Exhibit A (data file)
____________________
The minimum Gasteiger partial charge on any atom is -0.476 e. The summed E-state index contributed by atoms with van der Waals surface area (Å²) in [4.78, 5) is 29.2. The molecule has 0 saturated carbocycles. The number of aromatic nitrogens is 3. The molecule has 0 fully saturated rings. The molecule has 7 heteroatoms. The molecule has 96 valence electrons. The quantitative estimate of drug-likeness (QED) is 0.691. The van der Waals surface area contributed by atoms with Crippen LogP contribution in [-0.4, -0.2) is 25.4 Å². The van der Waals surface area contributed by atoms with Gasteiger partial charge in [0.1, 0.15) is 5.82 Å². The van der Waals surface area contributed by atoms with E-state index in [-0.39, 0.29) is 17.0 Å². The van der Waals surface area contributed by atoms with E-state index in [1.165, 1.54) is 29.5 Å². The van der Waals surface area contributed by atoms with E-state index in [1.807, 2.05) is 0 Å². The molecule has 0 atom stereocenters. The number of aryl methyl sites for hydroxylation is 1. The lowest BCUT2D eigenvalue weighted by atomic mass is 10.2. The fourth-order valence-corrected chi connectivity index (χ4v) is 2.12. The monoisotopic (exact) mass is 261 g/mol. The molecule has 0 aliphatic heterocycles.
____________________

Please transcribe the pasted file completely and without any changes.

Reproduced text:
The minimum Gasteiger partial charge on any atom is -0.476 e. The summed E-state index contributed by atoms with van der Waals surface area (Å²) in [4.78, 5) is 29.2. The molecule has 0 saturated carbocycles. The number of aromatic nitrogens is 3. The molecule has 0 fully saturated rings. The molecule has 7 heteroatoms. The molecule has 96 valence electrons. The quantitative estimate of drug-likeness (QED) is 0.691. The van der Waals surface area contributed by atoms with Crippen LogP contribution in [-0.4, -0.2) is 25.4 Å². The van der Waals surface area contributed by atoms with Gasteiger partial charge in [0.1, 0.15) is 5.82 Å². The van der Waals surface area contributed by atoms with E-state index in [-0.39, 0.29) is 17.0 Å². The van der Waals surface area contributed by atoms with E-state index in [1.165, 1.54) is 29.5 Å². The van der Waals surface area contributed by atoms with E-state index in [1.807, 2.05) is 0 Å². The molecule has 0 atom stereocenters. The number of aryl methyl sites for hydroxylation is 1. The lowest BCUT2D eigenvalue weighted by atomic mass is 10.2. The fourth-order valence-corrected chi connectivity index (χ4v) is 2.12. The monoisotopic (exact) mass is 261 g/mol. The molecule has 0 aliphatic heterocycles.